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What does it really mean to be a sommelier?

Sommeliers have achieved almost rock star-like status in the hospitality world, but what does the title really mean?

If you are a wine enthusiast, you have probably heard or even seen the movie “Somm” launched in 2013 which follows four sommeliers in their attempt to pass the prestigious Master Sommelier exam, a test with one of the lowest pass rates in the world.

As the worldwide wine consumption continues to rise annually, so does the number of people attempting the various Sommeliers’ certification (According to the Court of Master Sommeliers, the candidates to their introductory exam have almost doubled over the past five years).

There is therefore no question that in the recent years, this traditional craft has been the center of attention of the F&B Industry.

What does it really mean to be a sommelier?

A sommelier is a job title rather than a legal designation. In fact, the exact job description depends on the employer and the business for which a sommelier is working; this trained and knowledgeable wine expert may be employed by a restaurant, a retail establishment, a beverage or catering company, or as a freelance consultant or writer.

If we most commonly see them on the floor of a restaurant interacting with guests and helping make their dining experience memorable by suggesting wines that will enhance the flavor of their chosen meal, they have several other responsibilities.

These responsibilities include:

  • Sampling wines from different producers worldwide,
  • Selecting bottles that reflect the price level and quality in line with its budget and objectives,
  • Developing and curating the wine lists, including pricing, purchasing and sales monitoring,
  • Managing the wine inventory, including the meticulous storage and care of wines,
  • Working closely with the chefs to create a cohesive food and beverage program,
  • Training the service staff for proper wine knowledge.

Finally, a sommelier should know detailed information about the wines it manages and should be up to date with the current trends in the food and wine industry.

What are the requirements to become a sommelier?

While legal age is certainly a factor for the sommelier role since wine tasting is involved, there are no formal requirements to dictate who can and cannot be employed as a sommelier. However, with its increased popularity, proper training, test-taking, and title acquisition have become an important step to climb the ladder.

As matter of fact, sommelier certification is a project that takes years to achieve. So where should one start?

1. Join the wine industry early

Gaining general knowledge and experience with wine can start with entry level jobs like wait staff in a restaurant, wine retailer, winery tasting room employee, wine import clerk and simply talking to wine experts. These experiences will help you develop your understanding of customer’s tastes, leading wine producers and the practical aspects of the wine trade.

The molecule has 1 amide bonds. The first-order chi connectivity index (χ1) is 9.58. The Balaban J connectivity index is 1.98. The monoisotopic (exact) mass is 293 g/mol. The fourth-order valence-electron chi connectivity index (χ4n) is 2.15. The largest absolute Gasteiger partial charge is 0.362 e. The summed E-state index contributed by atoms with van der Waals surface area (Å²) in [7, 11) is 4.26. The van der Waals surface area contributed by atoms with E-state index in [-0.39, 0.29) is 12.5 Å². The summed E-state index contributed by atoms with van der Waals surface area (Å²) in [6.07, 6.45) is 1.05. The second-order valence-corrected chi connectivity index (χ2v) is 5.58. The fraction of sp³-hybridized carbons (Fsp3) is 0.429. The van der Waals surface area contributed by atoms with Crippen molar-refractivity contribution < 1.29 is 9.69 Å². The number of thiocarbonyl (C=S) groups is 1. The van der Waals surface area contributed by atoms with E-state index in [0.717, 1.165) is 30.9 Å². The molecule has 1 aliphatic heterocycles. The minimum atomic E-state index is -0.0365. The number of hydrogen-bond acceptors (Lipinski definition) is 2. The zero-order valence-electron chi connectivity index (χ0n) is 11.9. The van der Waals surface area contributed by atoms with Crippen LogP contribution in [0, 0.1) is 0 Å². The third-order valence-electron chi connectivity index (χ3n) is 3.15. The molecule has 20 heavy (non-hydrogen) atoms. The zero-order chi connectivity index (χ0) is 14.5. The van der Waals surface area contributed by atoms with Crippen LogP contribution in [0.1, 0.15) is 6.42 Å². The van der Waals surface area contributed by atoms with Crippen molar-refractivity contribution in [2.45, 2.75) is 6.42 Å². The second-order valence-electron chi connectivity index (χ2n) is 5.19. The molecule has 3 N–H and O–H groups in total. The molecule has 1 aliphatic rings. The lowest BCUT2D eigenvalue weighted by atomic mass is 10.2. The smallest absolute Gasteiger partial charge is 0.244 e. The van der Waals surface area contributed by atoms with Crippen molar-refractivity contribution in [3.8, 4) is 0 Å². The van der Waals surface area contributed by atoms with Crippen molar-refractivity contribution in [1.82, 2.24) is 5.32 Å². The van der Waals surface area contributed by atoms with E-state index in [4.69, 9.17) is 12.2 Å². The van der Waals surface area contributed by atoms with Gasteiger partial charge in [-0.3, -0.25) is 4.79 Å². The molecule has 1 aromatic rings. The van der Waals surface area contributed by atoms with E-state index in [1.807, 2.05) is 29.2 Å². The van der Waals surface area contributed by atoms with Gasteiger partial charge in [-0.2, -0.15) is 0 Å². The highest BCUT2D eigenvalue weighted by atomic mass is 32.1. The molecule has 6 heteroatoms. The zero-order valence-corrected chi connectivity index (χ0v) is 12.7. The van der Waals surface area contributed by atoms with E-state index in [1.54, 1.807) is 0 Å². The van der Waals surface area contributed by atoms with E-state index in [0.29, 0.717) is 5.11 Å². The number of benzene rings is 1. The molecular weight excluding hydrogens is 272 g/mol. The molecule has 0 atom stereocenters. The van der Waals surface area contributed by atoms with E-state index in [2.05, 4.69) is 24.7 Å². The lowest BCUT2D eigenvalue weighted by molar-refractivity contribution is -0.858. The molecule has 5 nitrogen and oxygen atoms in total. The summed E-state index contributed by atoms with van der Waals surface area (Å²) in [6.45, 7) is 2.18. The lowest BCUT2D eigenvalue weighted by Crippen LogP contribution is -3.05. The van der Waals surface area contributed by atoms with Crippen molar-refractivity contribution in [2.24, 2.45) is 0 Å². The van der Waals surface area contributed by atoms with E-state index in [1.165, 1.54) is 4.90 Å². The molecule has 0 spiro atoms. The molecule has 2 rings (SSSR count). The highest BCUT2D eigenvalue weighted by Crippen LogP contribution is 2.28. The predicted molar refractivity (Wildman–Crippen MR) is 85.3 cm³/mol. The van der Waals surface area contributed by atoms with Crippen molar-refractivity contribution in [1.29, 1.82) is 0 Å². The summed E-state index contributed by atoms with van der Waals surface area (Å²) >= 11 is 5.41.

In fact, many argue that a good sommelier needs to have real-world awareness - internalize the realities of winemaking - to the extent of participating at least once in a harvest to understand the steps involved in the production side of the business.

2. Kick start your wine education

While working your way up, there are many ways to enhance your sommelier skills. Staying informed on the industry trends by reading publications, annual wine guides, blogs and connoisseur magazines, is an imperative as this industry sees globalization shift the way it operates.Attending wine tastings and even blind tastings should be an important commitment as well.

You may also want to attend one of the many oenology courses offered to wine enthusiasts. These require less time and money investment than the more advanced wine education programs and certifications.

3. Work towards your certification

As previously mentioned, there is no certification legally required for sommeliers. Experience, self-teaching and a good palate alone could very well get you started and land you a position in a mid-range restaurant or private club. However, to be able to incorporate a more prestigious restaurant, gain recognition thus increasing also your salary, a certification can be of great help.

Sommelier certification programs are available in many locations and take a variety of forms. Most are lengthy, costly and combine study, written and oral exams that become more rigorous at higher degrees of certification. It is essential to take them step by step for a better chance of success.

4. Be passionate

Finally, one has to enjoy sampling various combinations of wines and foods. That is an exercise that helps improve your palate but also offers lots of pleasure.